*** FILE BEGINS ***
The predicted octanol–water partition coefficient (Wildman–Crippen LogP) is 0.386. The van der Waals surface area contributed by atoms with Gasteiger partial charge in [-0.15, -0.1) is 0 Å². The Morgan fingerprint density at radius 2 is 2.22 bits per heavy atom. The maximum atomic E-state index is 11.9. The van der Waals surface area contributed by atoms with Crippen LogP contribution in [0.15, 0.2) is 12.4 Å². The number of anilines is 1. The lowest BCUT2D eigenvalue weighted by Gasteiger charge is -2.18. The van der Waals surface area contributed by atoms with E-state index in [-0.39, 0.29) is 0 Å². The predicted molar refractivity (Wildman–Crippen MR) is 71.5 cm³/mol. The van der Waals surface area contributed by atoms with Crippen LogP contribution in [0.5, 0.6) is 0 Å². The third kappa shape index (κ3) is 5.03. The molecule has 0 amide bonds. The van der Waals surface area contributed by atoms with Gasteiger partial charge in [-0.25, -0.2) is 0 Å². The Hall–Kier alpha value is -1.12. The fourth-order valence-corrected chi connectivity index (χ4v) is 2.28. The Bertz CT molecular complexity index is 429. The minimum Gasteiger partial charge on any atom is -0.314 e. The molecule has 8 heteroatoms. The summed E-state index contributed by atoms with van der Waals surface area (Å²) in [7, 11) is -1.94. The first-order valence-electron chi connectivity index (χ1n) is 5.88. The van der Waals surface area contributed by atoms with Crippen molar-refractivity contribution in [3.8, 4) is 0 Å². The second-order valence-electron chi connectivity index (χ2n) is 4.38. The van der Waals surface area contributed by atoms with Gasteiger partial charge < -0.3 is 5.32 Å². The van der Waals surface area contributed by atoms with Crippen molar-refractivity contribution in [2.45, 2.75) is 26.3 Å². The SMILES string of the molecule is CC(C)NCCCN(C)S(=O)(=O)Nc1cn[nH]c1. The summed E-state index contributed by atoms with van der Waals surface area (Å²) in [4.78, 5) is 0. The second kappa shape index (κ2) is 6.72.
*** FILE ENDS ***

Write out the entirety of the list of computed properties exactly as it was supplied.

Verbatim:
The predicted octanol–water partition coefficient (Wildman–Crippen LogP) is 0.386. The van der Waals surface area contributed by atoms with Gasteiger partial charge in [-0.15, -0.1) is 0 Å². The Morgan fingerprint density at radius 2 is 2.22 bits per heavy atom. The maximum atomic E-state index is 11.9. The van der Waals surface area contributed by atoms with Crippen LogP contribution in [0.15, 0.2) is 12.4 Å². The number of anilines is 1. The lowest BCUT2D eigenvalue weighted by Gasteiger charge is -2.18. The van der Waals surface area contributed by atoms with E-state index in [-0.39, 0.29) is 0 Å². The predicted molar refractivity (Wildman–Crippen MR) is 71.5 cm³/mol. The van der Waals surface area contributed by atoms with Crippen LogP contribution in [0.5, 0.6) is 0 Å². The third kappa shape index (κ3) is 5.03. The molecule has 0 amide bonds. The van der Waals surface area contributed by atoms with Gasteiger partial charge in [-0.25, -0.2) is 0 Å². The Hall–Kier alpha value is -1.12. The fourth-order valence-corrected chi connectivity index (χ4v) is 2.28. The Bertz CT molecular complexity index is 429. The minimum Gasteiger partial charge on any atom is -0.314 e. The molecule has 8 heteroatoms. The summed E-state index contributed by atoms with van der Waals surface area (Å²) in [7, 11) is -1.94. The first-order valence-electron chi connectivity index (χ1n) is 5.88. The van der Waals surface area contributed by atoms with Crippen molar-refractivity contribution in [3.8, 4) is 0 Å². The second-order valence-electron chi connectivity index (χ2n) is 4.38. The van der Waals surface area contributed by atoms with Gasteiger partial charge < -0.3 is 5.32 Å². The van der Waals surface area contributed by atoms with Crippen molar-refractivity contribution in [2.45, 2.75) is 26.3 Å². The SMILES string of the molecule is CC(C)NCCCN(C)S(=O)(=O)Nc1cn[nH]c1. The summed E-state index contributed by atoms with van der Waals surface area (Å²) in [4.78, 5) is 0. The second kappa shape index (κ2) is 6.72.